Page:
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[HanCinema's Drama Review] "Marriage Contract" Episode 1

2016/03/05

Ji-hoon (played by Lee Seo-jin) is a handsome high-tier chef in his late thirties, and heir to a decent family fortune. While Ji-hoon is an eminently eligible bachelor he's not that interested in relationships because, well, Ji-hoon doesn't really want much in life except what he already has. What's more, Ji-hoon can be paranoid when it comes to that stuff. That is what ends igniting his to date antagonistic interactions with Hye-soo (played by UEE), a widowed young mother with financial troubles.

Hye-soo has so many problems in life it's a struggle for her just to keep an eye on her precocious daughter Eun-seong (played by Shin Rin-ah). Note that while Hye-soo is obviously offended by Ji-hoon's needlessly paranoid attitude, she has so many much more substantial problems that it's just not worth the energy to try and take a proud moral stand against the rich guy. By the end Hye-soo stumbles onto the plot precisely because she was trying to escape her own problems- not get wrapped up in Ji-hoon's.

Because Ji-hoon has grown up in relative comfort he has trouble empathizing with people. Even Ji-hoon's own mother Mi-ran (played by Lee Hwi-hyang) acts like it's material goods that matter, even though later scenes make it clear that her mental stability is less than great. Mi-ran has made a lot of enemies by cozying up to the rich and looking down on the poor. Ji-hoon discovers the negative consequences of this firsthand.

Director Kim Jin-min-I fills "Marriage Contract" with a sort of existential sadness that's at times heartbreaking. The cast is excellent. Ji-hoon and Hye-soo are both intelligent enough to realize they're in a disastrous situation, yet the actions of past loved ones have tied their hands in such a way that realistic solutions are nearly impossible. As ridiculous as the "Marriage Contract" cliché may be, I was genuinely relieved when it showed up because Ji-hoon is right. Better options simply aren't available.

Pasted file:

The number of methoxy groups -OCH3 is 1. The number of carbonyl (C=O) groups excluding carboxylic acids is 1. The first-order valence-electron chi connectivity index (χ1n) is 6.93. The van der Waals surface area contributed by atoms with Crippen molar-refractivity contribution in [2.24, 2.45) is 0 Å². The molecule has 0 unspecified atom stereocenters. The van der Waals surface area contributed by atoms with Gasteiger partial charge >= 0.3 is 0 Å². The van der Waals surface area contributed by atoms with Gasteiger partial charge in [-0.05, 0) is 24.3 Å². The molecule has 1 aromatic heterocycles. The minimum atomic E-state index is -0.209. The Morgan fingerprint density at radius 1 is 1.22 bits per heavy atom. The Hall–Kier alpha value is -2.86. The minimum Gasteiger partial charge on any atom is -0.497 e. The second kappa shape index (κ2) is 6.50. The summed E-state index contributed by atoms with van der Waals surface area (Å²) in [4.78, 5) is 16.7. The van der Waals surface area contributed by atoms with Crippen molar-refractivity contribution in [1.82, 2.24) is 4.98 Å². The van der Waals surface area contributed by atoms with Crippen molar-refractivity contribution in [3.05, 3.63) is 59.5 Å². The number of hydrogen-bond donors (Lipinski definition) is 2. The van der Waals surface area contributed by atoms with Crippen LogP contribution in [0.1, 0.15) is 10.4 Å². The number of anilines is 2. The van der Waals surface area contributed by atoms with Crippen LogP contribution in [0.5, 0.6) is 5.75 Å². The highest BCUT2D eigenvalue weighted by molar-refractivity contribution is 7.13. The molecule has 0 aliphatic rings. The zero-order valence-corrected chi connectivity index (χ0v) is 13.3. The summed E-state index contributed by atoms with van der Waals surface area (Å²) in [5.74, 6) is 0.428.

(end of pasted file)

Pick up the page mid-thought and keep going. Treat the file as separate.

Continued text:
There's real tenderness to the characters here. I want Ji-hoon to get a more positive outlook on life. I want Hye-soo to not have to live in fear. Is the story a bit melodramatic in that way? Obviously yes, but it's so easy to identify with these people, which is precisely what good melodrama is supposed to be about. I look at Mi-ran and I see a woman crushed by the fact that personal life choices have taken her to a place she doesn't want to be. That's fate at its cruelest, and I want to see Ji-hoon and Hye-soon do better.

Review by William Schwartz

"Marriage Contract" is directed by Kim Jin-min-I, written by Jeong Yoo-kyeong and features Lee Seo-jin, UEE, Kim Yong-gun, Park Jung-soo, Lee Hwi-hyang and Kim Young-pil.

 

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